Another Month of Panic

download.jpgWhen you discover and suggest a new book every day it never really affects you until at the end of the month when you gather all those suggested books together and realize that you want to read so many of them and that you probably never will. As I sit here with hundreds of books surrounding me on my new white bookshelves and thousands of books silently buzzing in my miracle digital readers, I am realizing more and more the horrific truth in that Arthur Schopenhauer quotation:

To buy books would be a good thing if we also
could buy the time to read them.

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Why Read Moby Dick?

Back in High School they held us down and forced Melville’s prose into our rebellious brains and we hated it. Later in college I actually picked up The Great White Whale on my own and read it one summer at the beach in between the earlier William Golding novels with the lurid covers. I liked it and considered Moby Dick an excellent exercise in converting well crafted prose into opportunities for literary analysis.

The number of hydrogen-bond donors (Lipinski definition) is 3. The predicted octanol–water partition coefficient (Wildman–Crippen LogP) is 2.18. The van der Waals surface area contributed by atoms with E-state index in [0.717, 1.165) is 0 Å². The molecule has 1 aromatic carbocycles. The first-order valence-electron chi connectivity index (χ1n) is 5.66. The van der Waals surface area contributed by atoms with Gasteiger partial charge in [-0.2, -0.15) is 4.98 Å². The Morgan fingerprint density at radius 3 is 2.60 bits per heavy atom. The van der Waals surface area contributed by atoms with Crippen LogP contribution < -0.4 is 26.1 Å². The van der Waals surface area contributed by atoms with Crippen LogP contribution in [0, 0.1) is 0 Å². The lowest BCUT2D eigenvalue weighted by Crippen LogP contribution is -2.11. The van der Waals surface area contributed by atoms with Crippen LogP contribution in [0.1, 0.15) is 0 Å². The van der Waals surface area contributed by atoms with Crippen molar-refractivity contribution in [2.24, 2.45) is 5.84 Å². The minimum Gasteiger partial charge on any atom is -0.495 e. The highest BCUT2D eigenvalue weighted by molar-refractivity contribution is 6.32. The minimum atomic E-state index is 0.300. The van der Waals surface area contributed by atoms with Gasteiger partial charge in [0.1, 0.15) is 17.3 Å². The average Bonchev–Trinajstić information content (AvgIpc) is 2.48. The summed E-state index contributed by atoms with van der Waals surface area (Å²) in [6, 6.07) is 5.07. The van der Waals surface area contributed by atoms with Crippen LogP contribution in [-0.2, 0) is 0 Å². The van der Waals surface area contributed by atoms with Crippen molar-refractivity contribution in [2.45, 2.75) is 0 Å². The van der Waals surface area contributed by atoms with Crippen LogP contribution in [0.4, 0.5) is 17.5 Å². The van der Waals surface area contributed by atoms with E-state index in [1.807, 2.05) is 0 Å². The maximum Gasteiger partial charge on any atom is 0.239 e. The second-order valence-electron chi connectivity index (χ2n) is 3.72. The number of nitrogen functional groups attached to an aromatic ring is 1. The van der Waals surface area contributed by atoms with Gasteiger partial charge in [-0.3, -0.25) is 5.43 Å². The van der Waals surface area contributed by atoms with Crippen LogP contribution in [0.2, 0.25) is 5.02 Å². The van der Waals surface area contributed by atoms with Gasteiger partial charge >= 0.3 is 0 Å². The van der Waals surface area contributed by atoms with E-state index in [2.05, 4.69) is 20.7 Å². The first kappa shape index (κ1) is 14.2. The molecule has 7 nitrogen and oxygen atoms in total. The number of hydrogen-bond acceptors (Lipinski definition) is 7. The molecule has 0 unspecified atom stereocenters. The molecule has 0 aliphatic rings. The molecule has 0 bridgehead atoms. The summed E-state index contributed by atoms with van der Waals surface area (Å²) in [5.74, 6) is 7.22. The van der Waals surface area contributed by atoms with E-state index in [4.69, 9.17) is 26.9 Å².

That was many years ago and I have read the novel, I believe, two more times, once with an online reading group. Like so many classics, each reading seems richer and more rewarding (this doesn’t apply to Jane Eyre which is the same every time you read it).

Why Read Moby-Dick?I was surprised and interested when the New York Times included a review of a new book called Why Read Moby-Dick? by Nathaniel Philbrick. I certainly intend to read this one and suspect that a few other readers might also be interested. For those that have not as yet read Melville, you might be surprised at how readable he actually is (some of his earlier works like Typee are actually considered Juvenile Fiction so how hard can he be?).

So put Herman Melville on you near-future reading list and don’t forget Moby Dick.